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The Marxist Instrumentalist Theory of Media

Marxist Instrumentalist theory holds that media owners control media content, and that the media performs ideological functions. The primary role of the media is to keep a largely passive audience from criticizing capitalism and thus maintain the status quo.

Marxist Instrumentalist Theory is also known as the Traditional Marxist or Manipulative Approach to the media.

This post is primarily written for students of A-level sociology, studying the AQA 2019 specification.

Marxist media sociology

Media owners control media content 

Media owners are part of the ruling class elite and they consciously manipulate media content to transmit a conservative ideology to control the wider population and maintain their wealth and privilege.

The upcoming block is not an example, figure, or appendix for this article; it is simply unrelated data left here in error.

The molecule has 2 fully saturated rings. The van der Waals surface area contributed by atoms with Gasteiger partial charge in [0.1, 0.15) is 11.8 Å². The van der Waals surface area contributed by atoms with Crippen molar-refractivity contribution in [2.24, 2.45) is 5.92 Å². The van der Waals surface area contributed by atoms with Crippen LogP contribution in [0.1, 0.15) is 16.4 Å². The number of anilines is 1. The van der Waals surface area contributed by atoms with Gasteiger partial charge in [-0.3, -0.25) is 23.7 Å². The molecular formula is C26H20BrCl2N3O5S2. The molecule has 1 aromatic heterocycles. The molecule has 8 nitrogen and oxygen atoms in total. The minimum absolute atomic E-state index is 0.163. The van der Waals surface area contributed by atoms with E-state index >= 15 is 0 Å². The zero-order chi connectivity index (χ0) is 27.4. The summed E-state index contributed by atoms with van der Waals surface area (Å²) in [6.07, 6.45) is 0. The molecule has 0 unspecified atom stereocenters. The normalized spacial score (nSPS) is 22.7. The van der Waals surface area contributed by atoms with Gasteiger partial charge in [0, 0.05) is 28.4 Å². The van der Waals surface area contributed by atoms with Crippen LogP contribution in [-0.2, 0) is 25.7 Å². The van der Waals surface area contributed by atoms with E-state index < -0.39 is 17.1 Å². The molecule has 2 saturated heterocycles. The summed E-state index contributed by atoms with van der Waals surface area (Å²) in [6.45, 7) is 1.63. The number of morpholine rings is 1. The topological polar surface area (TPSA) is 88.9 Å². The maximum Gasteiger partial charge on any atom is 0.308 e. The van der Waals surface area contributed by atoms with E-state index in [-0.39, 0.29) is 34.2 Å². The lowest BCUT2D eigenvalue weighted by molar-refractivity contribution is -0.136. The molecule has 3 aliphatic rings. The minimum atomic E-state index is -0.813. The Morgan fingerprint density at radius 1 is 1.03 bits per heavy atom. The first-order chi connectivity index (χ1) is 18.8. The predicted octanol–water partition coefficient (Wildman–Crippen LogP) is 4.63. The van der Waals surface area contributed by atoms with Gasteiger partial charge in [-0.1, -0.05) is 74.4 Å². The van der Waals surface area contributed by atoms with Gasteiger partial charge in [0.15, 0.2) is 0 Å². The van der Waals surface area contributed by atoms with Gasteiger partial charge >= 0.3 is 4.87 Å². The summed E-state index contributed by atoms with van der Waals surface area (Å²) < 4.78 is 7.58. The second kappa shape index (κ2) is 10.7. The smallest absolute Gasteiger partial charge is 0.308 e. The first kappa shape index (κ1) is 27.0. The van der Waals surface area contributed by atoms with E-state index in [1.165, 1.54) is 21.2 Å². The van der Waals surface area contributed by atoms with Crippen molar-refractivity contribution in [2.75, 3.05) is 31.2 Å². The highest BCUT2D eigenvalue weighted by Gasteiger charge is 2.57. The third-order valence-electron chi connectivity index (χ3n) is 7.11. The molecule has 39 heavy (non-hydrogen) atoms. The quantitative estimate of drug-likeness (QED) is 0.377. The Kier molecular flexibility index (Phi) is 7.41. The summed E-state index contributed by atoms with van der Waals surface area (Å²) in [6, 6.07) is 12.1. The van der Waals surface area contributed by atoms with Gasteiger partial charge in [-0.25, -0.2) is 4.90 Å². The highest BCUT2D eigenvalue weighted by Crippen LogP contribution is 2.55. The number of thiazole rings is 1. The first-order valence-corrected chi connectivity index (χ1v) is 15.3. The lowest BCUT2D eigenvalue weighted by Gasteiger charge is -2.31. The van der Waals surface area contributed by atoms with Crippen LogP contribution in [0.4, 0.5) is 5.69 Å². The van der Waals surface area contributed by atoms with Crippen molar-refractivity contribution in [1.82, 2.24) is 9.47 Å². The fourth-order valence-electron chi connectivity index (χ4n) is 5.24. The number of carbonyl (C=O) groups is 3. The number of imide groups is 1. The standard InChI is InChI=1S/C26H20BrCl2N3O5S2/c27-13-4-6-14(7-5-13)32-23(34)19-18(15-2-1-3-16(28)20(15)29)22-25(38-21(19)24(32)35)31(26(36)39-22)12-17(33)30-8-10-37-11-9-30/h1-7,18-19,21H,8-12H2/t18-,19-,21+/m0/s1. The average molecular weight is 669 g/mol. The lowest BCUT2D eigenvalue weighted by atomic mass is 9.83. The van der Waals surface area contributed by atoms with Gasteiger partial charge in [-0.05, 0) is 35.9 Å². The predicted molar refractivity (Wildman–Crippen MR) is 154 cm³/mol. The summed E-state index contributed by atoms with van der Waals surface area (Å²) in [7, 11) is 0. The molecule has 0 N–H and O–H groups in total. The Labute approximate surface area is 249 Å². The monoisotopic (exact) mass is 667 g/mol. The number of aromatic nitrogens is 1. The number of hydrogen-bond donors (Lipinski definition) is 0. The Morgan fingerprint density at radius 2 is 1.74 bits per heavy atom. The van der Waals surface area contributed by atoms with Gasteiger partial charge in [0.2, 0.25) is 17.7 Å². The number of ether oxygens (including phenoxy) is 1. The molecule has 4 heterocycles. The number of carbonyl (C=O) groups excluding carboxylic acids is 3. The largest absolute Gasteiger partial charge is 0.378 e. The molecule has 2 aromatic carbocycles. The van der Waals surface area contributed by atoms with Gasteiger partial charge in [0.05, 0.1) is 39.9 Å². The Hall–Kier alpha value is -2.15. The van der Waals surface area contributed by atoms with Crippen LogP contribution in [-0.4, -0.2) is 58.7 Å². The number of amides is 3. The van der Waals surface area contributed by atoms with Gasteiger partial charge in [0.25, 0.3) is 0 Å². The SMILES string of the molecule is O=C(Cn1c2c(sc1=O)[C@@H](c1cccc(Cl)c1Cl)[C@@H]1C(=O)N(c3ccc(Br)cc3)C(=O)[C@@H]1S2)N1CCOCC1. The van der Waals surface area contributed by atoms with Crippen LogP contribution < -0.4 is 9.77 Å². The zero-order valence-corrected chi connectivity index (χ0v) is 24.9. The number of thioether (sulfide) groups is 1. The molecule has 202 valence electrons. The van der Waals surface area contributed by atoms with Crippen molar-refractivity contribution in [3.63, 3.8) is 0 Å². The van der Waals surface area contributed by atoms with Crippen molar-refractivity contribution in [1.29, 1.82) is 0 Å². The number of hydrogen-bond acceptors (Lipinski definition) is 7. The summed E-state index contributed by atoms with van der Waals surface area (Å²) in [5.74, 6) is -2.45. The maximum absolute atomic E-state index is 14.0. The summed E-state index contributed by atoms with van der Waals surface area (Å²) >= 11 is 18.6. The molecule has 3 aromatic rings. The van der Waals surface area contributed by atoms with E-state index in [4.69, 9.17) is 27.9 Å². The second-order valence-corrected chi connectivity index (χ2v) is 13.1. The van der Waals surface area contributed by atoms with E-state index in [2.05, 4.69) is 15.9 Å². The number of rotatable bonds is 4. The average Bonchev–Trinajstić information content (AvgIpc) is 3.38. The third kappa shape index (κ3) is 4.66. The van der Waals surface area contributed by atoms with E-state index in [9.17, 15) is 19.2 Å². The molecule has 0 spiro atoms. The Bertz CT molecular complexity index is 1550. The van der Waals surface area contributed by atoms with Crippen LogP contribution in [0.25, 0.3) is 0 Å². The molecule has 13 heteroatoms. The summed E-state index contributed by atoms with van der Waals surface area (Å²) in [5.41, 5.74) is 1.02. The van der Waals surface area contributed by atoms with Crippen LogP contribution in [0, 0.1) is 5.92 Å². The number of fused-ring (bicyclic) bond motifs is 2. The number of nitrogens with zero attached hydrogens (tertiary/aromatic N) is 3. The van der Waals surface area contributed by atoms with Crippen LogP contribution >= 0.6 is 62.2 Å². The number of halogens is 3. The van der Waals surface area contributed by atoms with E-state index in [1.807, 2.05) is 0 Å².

The content of the media is thus narrow and biased and reflects the opinions of the ruling class generally and the media owners in particular.

The government does not effectively regulate media content because the political elite are also part of the ruling class like the media owners.

The media performs ideological functions 

According to Instrumentalist Marxists, the primary role of the media is to spread ruling class ideology and maintain the status quo, keeping the current unequal capitalist system in place.

The media performs ideological functions in many ways: